What does it mean that Jesus is both a Lion and a Lamb? What does this mean for your life?

The elder described Jesus with two metaphors derived from the Old Testament that help us see the fulfillment of the biblical story. First, the elder introduced Jesus as the Lion that is from the tribe of Judah. This reference recalls Jacob’s prophetic blessing of his son, Judah (Gen. 49:9)—he was described as a “lion’s whelp” from whom the scepter would not depart until the Messiah came. Second, the elder described Jesus as the Root of David. He alluded to Isaiah 11:1-9, a prophecy anticipating the Messiah’s coming from the line of David. John described seeing a Lamb standing, as if slain. The use of the lamb imagery recalls the entire Old Testament sacrificial system as it predicted the coming Messianic sacrifice. The paradoxical position of standing after death suggests the lamb’s power to conquer death. Christ was able to open the scroll and its seven seals on the basis of an accomplished fact—His death on the cross like a slaughtered lamb (Isa 53:7; Jn 1:29).

According to these verses, what were the results of Jesus’ death? How have these truths changed your life?

This passage is filled with hope! The elders worshiped with a new song. The Old Testament anticipates a new song of redemption (Ps. 33:3; 98:1; 144:9; 149:1). The redemption of lost sinners was purchased by Christ, and the new song in Revelation exalts Him. He is worthy because He was slain. By His sacrificial death, He purchased for God with His blood people who were condemned because of their rebellion against God. The blood of the Lamb cleansed them from sin. The act of the scroll being opened by Jesus is one of eternal hope.

What is the dual role for those who are redeemed for God (vv. 9-10)?

Read Revelation 5:8-14.

List and describe elements of worship that you see in this passage.

Believers’ prayers are described as filling gold bowls before the throne of God. The “gold” emphasizes their reality and exceeding value to God. The word “saints” means “holy ones.” These are not elite and exceptional Christians. Instead, the NT uses this term for all believers in Christ (Rm. 1:7). The new song sung in heaven about Christ is inspired by His redemptive work, the shedding of His blood on the cross.

What are the attributes of the Lamb that make him worthy to take the scroll and open it?

Read Revelation 21:1-8, 22-27.

What is the significance of the bride imagery in this passage?

Look at verses 3-4. What will be different in the new heaven compared to our current life experience?

Review verses 5-8. What does God declare in this passage?


  • How have these Scripture passages given you hope?

  • What, if anything, needs to change about your worship in light of this peak inside the throne room of God? What parts of your heart and life are not worshiping Jesus fully?


Praise Jesus for being worthy—for the being the only One to allow believers access to God’s saving grace.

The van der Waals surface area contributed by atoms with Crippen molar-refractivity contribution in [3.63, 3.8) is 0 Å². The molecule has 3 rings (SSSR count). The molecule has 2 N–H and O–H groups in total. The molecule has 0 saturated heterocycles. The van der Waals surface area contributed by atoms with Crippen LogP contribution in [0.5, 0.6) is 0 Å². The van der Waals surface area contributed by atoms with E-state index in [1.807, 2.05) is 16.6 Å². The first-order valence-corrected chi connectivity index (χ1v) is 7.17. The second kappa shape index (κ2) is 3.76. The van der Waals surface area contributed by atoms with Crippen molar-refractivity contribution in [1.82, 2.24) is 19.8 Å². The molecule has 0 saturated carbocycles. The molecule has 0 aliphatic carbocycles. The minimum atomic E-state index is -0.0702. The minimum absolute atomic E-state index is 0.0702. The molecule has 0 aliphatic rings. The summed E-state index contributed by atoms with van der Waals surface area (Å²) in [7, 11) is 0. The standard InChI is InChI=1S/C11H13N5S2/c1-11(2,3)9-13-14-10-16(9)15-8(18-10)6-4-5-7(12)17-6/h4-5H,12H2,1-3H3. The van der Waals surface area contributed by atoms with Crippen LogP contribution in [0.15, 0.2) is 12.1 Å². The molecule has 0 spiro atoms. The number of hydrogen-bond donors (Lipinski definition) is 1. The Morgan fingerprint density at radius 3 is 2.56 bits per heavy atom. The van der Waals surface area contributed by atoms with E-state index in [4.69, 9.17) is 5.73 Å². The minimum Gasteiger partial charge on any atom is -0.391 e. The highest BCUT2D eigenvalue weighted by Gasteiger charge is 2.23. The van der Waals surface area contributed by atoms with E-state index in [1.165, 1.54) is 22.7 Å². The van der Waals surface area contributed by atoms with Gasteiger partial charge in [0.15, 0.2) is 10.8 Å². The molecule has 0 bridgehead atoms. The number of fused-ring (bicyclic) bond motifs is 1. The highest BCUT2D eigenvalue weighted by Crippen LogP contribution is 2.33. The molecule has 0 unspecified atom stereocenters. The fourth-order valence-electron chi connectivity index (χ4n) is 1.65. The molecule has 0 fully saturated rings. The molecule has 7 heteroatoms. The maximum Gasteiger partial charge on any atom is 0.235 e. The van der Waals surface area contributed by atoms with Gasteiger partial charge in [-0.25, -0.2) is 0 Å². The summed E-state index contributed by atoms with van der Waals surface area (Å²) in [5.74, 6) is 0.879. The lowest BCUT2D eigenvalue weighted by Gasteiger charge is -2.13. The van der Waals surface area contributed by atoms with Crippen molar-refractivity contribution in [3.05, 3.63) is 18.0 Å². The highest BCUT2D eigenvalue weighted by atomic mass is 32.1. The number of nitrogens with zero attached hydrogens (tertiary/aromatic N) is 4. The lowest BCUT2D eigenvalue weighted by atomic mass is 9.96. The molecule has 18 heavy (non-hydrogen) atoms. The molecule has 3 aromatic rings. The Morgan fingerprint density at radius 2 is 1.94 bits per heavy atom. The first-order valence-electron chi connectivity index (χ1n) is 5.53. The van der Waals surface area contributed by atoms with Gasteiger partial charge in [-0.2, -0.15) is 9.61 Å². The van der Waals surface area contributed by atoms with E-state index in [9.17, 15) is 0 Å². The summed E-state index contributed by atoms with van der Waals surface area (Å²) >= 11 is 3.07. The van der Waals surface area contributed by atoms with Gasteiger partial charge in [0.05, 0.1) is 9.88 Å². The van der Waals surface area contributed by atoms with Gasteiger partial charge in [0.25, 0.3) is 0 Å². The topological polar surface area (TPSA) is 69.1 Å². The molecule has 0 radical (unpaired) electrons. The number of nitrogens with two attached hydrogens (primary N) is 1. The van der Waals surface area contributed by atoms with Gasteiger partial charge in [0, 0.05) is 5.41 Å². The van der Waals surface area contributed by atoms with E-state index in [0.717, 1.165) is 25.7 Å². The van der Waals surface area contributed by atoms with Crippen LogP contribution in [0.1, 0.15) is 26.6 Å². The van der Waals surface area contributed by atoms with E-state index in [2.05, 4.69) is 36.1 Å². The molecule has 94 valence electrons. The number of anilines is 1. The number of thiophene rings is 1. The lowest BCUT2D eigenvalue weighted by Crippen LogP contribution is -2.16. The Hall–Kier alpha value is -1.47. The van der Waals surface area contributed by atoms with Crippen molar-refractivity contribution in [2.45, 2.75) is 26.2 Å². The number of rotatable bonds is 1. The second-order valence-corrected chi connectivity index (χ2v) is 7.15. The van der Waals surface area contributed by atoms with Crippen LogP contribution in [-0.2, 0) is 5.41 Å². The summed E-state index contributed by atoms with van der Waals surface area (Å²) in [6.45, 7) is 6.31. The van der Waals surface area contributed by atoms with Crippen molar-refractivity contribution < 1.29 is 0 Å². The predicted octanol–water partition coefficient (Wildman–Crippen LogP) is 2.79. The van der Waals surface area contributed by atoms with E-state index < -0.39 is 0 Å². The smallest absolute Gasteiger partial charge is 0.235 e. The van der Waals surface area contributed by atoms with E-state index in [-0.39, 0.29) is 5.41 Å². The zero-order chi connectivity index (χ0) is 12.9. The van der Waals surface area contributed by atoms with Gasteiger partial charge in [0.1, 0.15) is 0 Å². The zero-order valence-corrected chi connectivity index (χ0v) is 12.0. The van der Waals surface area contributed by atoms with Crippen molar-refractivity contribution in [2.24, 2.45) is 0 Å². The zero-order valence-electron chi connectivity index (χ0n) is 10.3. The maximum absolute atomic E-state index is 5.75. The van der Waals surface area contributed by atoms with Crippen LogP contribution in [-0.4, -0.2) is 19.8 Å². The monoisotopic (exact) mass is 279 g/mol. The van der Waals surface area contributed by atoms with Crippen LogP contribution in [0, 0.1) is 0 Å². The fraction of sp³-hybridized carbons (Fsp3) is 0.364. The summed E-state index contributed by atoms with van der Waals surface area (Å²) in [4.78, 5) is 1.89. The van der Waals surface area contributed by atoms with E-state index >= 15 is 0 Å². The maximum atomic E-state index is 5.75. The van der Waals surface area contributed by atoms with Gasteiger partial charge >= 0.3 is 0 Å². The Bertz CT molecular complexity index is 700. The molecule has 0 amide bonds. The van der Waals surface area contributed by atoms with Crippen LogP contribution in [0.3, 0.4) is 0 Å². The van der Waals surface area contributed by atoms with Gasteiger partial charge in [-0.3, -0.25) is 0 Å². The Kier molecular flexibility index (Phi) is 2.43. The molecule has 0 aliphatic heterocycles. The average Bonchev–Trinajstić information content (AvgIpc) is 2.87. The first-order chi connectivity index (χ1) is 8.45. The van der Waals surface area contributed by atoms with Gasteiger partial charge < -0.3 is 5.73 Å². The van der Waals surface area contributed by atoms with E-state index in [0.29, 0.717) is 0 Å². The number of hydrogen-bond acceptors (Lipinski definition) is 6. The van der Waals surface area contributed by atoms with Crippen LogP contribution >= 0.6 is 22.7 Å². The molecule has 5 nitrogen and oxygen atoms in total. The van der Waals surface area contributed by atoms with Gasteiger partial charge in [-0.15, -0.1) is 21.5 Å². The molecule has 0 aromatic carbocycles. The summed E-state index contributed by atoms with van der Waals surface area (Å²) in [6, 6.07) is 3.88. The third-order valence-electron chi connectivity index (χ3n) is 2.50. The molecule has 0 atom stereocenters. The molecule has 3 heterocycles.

The QT Guide is designed to help you MOVE with God through Bible Reading, reflection and prayer. It can be completed in about 9 minutes.

UPWARD: 1⁄2 Minute Preparing Your Heart:Invest the first 30 seconds preparing your heart. You might pray, “Lord, cleanse my heart so You can speak to me through the Scriptures. Make my mind alert, my soul active, and my heart responsive. Surround me with Your presence during this time.

FORWARD: 4 Minutes Listening To God:Take the next four minutes to read the Bible. Your greatest need is to hear a word from God. Allow the Word to strike fire in your heart. Meet the Author!

INWARD: 2 1/2 Minutes Talking To God (Prayer):After God has spoken through His Book, then speak to Him in prayer.

OUTWARD: 2 Minutes Preparing your Action:Ask yourself this question: How can I take today’s Quiet Time and put it into action throughout my day?


And the four living creatures, each of them with six wings, are full of eyes all around and within, and day and night they never cease to say, “Holy, holy, holy, is the Lord God Almighty, who was and is and is to come!” And whenever the living creatures give glory and honor and thanks to him who is seated on the throne, who lives forever and ever, 10 the twenty-four elders fall down before him who is seated on the throne and worship him who lives forever and ever. They cast their crowns before the throne, saying, “Worthy are you, our Lord and God, to receive glory and honor and power, for you created all things, and by your will they existed and were created.”

Revelation 4:8-11

Heaven is a real place—and God’s throne room is, too. Have you ever wondered what’s actually happening there? In today’s devotional verses, the Apostle John shows us some of what’s going on there right now.

God is being worshiped. This means when we sing praises to God on Sundays… or in our homes… or even in the shower… we’re joining in the unbelievable worship happening in heaven every moment. If you want to align your life, your Church, or your family with the heartbeat of heaven, worship Jesus. Worshiping God is what some of the most powerful creatures in the universe were created to do. Let’s join them. Next time you worship, imagine this scene in your mind and remember who you’re partnering with in praise.

Adapted From: http://shortdailydevotions.com


The heavens declare the glory of God; the skies proclaim the work of his hands. Day after day they pour forth speech, night after night they display knowledge. There is no speech or language where their voice is not heard. Their voice goes out into all the earth, their words to the end of the world.

Psalm 19:1-4

Red Cardinal! I love nature. I feel that through nature God talks to us. We are the fingerprints of God. His creations are astounding. When I see a red cardinal, I’m reminded of how much God loves us. When I see snow, it reminds me of Jesus dying for our sins and covering us as white as snow. When I fix my eyes on flowers springing up, it reminds me of a new day. Feelings of awe come over me as I watch the waves pound against the rocks on a beach.

God speaks to us through his masterpiece. The first time I held my newborn baby that was a masterpiece. The heavens declare the glory of God; the skies proclaim the work of his hands.

Adapted From: http://shortdailydevotions.com


“The kingdom of heaven is like treasure hidden in a field, which a man found and covered up. Then in his joy he goes and sells all that he has and buys that field.”